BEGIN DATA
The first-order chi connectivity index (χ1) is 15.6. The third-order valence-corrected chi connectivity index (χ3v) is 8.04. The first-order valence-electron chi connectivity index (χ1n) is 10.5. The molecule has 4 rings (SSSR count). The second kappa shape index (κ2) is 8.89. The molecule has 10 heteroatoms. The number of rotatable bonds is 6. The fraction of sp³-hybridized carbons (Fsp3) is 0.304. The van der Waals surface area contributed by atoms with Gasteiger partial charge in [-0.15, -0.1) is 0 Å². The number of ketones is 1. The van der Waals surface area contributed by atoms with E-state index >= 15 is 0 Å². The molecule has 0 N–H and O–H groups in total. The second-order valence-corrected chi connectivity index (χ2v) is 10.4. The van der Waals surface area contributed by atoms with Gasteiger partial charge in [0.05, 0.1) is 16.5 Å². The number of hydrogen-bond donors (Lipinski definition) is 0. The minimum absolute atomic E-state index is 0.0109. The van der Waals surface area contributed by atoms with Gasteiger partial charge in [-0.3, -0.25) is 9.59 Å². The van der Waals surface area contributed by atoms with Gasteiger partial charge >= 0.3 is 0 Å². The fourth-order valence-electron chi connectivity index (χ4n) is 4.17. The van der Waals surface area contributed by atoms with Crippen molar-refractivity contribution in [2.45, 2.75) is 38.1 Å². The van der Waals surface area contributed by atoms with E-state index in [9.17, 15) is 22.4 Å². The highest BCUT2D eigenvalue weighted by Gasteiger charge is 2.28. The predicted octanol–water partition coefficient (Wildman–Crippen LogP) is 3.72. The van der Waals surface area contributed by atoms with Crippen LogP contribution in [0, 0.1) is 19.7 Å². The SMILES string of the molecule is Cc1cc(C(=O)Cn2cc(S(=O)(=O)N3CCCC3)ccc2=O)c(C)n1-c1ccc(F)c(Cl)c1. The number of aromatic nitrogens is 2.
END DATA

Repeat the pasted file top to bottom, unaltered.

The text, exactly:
The first-order chi connectivity index (χ1) is 15.6. The third-order valence-corrected chi connectivity index (χ3v) is 8.04. The first-order valence-electron chi connectivity index (χ1n) is 10.5. The molecule has 4 rings (SSSR count). The second kappa shape index (κ2) is 8.89. The molecule has 10 heteroatoms. The number of rotatable bonds is 6. The fraction of sp³-hybridized carbons (Fsp3) is 0.304. The van der Waals surface area contributed by atoms with Gasteiger partial charge in [-0.15, -0.1) is 0 Å². The number of ketones is 1. The van der Waals surface area contributed by atoms with E-state index >= 15 is 0 Å². The molecule has 0 N–H and O–H groups in total. The second-order valence-corrected chi connectivity index (χ2v) is 10.4. The van der Waals surface area contributed by atoms with Gasteiger partial charge in [0.05, 0.1) is 16.5 Å². The number of hydrogen-bond donors (Lipinski definition) is 0. The minimum absolute atomic E-state index is 0.0109. The van der Waals surface area contributed by atoms with Gasteiger partial charge in [-0.3, -0.25) is 9.59 Å². The van der Waals surface area contributed by atoms with Gasteiger partial charge >= 0.3 is 0 Å². The fourth-order valence-electron chi connectivity index (χ4n) is 4.17. The van der Waals surface area contributed by atoms with Crippen molar-refractivity contribution in [2.45, 2.75) is 38.1 Å². The van der Waals surface area contributed by atoms with E-state index in [9.17, 15) is 22.4 Å². The highest BCUT2D eigenvalue weighted by Gasteiger charge is 2.28. The predicted octanol–water partition coefficient (Wildman–Crippen LogP) is 3.72. The van der Waals surface area contributed by atoms with Crippen LogP contribution in [0, 0.1) is 19.7 Å². The SMILES string of the molecule is Cc1cc(C(=O)Cn2cc(S(=O)(=O)N3CCCC3)ccc2=O)c(C)n1-c1ccc(F)c(Cl)c1. The number of aromatic nitrogens is 2.